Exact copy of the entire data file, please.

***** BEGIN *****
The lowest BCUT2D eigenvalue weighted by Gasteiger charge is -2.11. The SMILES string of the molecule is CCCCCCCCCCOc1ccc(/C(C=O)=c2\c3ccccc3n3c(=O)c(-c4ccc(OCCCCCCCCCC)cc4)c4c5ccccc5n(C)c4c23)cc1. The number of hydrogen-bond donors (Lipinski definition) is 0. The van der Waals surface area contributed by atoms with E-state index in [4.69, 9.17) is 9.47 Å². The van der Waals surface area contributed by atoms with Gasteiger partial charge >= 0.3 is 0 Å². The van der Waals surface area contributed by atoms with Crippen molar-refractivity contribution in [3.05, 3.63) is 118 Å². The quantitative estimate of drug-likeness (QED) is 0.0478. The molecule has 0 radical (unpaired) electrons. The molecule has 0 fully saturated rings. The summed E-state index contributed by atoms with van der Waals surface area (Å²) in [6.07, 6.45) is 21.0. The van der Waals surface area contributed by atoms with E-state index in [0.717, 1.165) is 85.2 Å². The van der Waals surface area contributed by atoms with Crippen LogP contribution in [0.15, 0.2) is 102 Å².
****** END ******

The lowest BCUT2D eigenvalue weighted by Gasteiger charge is -2.11. The SMILES string of the molecule is CCCCCCCCCCOc1ccc(/C(C=O)=c2\c3ccccc3n3c(=O)c(-c4ccc(OCCCCCCCCCC)cc4)c4c5ccccc5n(C)c4c23)cc1. The number of hydrogen-bond donors (Lipinski definition) is 0. The van der Waals surface area contributed by atoms with E-state index in [4.69, 9.17) is 9.47 Å². The van der Waals surface area contributed by atoms with Gasteiger partial charge >= 0.3 is 0 Å². The van der Waals surface area contributed by atoms with Crippen molar-refractivity contribution in [3.05, 3.63) is 118 Å². The quantitative estimate of drug-likeness (QED) is 0.0478. The molecule has 0 radical (unpaired) electrons. The molecule has 0 fully saturated rings. The summed E-state index contributed by atoms with van der Waals surface area (Å²) in [6.07, 6.45) is 21.0. The van der Waals surface area contributed by atoms with E-state index in [0.717, 1.165) is 85.2 Å². The van der Waals surface area contributed by atoms with Crippen LogP contribution in [0.15, 0.2) is 102 Å².